USA v. Nelson Castillo, No. 12-20631 (5th Cir. 2013)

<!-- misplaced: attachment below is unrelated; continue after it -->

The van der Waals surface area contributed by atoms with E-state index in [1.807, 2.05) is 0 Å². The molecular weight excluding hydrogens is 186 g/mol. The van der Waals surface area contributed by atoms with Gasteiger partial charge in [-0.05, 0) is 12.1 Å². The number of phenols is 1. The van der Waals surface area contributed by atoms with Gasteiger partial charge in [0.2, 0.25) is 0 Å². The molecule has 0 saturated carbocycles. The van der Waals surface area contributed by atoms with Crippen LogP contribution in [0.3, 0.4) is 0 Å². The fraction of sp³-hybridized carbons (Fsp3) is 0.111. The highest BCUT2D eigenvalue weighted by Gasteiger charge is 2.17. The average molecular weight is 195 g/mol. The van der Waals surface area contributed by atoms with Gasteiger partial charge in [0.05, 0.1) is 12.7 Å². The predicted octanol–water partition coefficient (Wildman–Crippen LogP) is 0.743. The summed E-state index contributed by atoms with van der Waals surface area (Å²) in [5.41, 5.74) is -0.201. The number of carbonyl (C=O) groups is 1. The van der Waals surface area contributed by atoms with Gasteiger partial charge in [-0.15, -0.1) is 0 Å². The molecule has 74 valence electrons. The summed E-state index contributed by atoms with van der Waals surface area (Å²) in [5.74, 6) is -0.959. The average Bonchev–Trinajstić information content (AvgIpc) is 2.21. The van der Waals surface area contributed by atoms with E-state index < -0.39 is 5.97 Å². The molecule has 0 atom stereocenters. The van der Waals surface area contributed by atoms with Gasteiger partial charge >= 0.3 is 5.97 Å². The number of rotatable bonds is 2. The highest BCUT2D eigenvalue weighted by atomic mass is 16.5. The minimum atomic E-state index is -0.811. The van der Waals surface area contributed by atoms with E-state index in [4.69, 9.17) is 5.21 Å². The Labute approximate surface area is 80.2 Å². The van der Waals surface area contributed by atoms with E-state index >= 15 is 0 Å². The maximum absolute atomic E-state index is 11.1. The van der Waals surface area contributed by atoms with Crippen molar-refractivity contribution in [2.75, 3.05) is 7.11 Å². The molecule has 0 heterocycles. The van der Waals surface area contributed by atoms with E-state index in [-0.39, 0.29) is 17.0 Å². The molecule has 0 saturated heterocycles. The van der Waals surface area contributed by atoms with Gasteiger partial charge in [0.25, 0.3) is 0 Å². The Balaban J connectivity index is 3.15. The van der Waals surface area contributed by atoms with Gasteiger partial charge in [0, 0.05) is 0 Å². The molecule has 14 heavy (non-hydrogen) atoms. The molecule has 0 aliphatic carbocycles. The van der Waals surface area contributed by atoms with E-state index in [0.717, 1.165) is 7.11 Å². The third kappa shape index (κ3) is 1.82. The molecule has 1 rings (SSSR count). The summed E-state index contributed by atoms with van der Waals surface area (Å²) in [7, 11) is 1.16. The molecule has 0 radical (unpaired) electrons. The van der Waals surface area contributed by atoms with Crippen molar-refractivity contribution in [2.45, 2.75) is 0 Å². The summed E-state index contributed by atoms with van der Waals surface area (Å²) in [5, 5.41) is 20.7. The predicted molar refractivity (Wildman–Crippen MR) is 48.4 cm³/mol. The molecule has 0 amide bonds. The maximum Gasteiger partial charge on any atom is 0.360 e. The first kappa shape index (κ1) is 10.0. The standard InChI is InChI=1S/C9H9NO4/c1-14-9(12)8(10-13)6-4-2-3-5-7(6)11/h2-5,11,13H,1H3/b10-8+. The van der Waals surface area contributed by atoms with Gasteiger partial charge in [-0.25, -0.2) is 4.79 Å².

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Case: 12-20631 Document: 00512333488 Page: 1 Date Filed: 08/06/2013 IN THE UNITED STATES COURT OF APPEALS United States Court of Appeals FOR THE FIFTH CIRCUIT Fifth Circuit FILED August 6, 2013 No. 12-20631 Summary Calendar Lyle W. Cayce Clerk UNITED STATES OF AMERICA, Plaintiff-Appellee v. NELSON CASTRO CASTILLO, also known as Nelson Castillo G. Castro, also known as Nelson Geovany Castro, also known as Nelson Castro C., also known as Gregorio Selaya Puerto, also known as Avillio Castro Argeta, also known as Nelson Castillo Castro, also known as Nelson Castro-Castillo, also known as Jose Sosa, also known as Carlos Manuel Bonilla, also known as Nelson Castillo, also known as Nelson Geovanny Castro Castillo, Defendant-Appellant Appeal from the United States District Court for the Southern District of Texas USDC No. 4:11-CR-593-1 Before HIGGINBOTHAM, DENNIS, and GRAVES, Circuit Judges. PER CURIAM:* Nelson Castro Castillo appeals the below-guidelines sentence of 76 months of imprisonment imposed following his guilty plea conviction for illegal * Pursuant to 5TH CIR . R. 47.5, the court has determined that this opinion should not be published and is not precedent except under the limited circumstances set forth in 5TH CIR . R. 47.5.4. Case: 12-20631 Document: 00512333488 Page: 2 Date Filed: 08/06/2013 No. 12-20631 reentry by a previously deported alien after conviction of an aggravated felony. He argues the following. His sentence violates the Eighth Amendment because the 16-level enhancement that he received under U.S.S.G. § 2L1.2(b)(1)(A)(ii) was applied indiscriminately and was used to calculate both his offense level and criminal history category. He was inordinately punished based upon his prior conviction of an aggravated felony and the enhancement constitutes cruel and unusual punishment because it applies regardless of the facts underlying a defendant s prior conviction. There is no empirical basis to justify treating all prior convictions for aggravated felonies the same under § 2L1.2 and his sentence is substantively unreasonable because a sentence that includes an enhancement under § 2L1.2 results from impermissible double counting and, therefore, is greater than necessary to meet the sentencing goals of 18 U.S.C. § 3553(a). Our review is limited to plain error because Castro Castillo did not raise these arguments in the district court. See United States v. Neal, 578 F.3d 270, 272 (5th Cir. 2009). To prevail on plain error review, Castro Castillo must show a forfeited error that is clear or obvious and that affects his substantial rights. See Puckett v. United States, 556 U.S. 129, 135 (2009). If he makes such a showing, we have the discretion to correct the error if it seriously affects the fairness, integrity, or public reputation of judicial proceedings. See id. Castro Castillo s assertion that his sentence violates the Eighth Amendment s prohibition against cruel and unusual punishment is without merit. The Eighth Amendment prohibits a sentence that is greatly disproportionate to the offense because such sentences are cruel and unusual. McGruder v. Puckett, 954 F.2d 313, 315 (5th Cir. 1992). In deciding whether a sentence is unconstitutionally disproportionate, we make a threshold comparison between the gravity of the offense and the severity of the sentence. 2 Case: 12-20631 Document: 00512333488 Page: 3 Date Filed: 08/06/2013 No. 12-20631 Id. at 315-16. In non-capital cases, successful challenges to the proportionality of sentences are exceedingly rare. Rummel v. Estelle, 445 U.S. 263, 272 (1980). The district court imposed a 76-month prison sentence that was within the statutory limits for the offense and that was below the properly calculated guidelines range, which is considered to be a convincing objective indicator of proportionality. 8 U.S.C. § 1326(b)(2); see United States v. Cardenas-Alvarez, 987 F.2d 1129, 1134 (5th Cir. 1993) (internal quotation marks and citation omitted). Castro Castillo has not otherwise established that his sentence was grossly disproportionate to the severity of his offense of illegal reentry after an aggravated felony conviction. See Rummel, 445 U.S. at 265-66. Thus, he has not demonstrated plain error in this regard. See Cardenas-Alvarez, 987 F.2d at 1134; Puckett, 556 U.S. at 135. His remaining challenges to the excessiveness of his sentence are equally unavailing. The use of his prior conviction to calculate both his offense level and criminal history category was permissible, see United States v. Duarte, 569 F.3d 528, 529-30 (5th Cir. 2009), his sentence was not excessive, and he has failed to identify any precedent holding that the double counting of his prior conviction results in a sentence that violates the Eighth Amendment. See United States v. Evans, 587 F.3d 667, 671 (5th Cir. 2009). His claim that § 2L1.2 produces disproportionate sentences because it does not take into account the defendant s prior conduct or the differences in severity among underlying prior convictions that trigger a 16-level enhancement lacks merit. See United States v. Rayo-Valdez, 302 F.3d 314, 317 (5th Cir. 2002); Cardenas-Alvarez, 987 F.2d at 1134. We have expressly rejected the argument that § 2L1.2 s alleged lack of an empirical basis renders unreasonable a sentence imposed under that Guideline and have indicated that courts need not 3 Case: 12-20631 Document: 00512333488 Page: 4 Date Filed: 08/06/2013 No. 12-20631 examine the empirical grounding behind every Guideline. See Duarte, 569 F.3d at 529-31. Castro Castillo s claim that his sentence is substantively unreasonable because it resulted from double-counting is, as he acknowledges, foreclosed by existing precedent. See id. at 529-30. The judgment of the district court is AFFIRMED. 4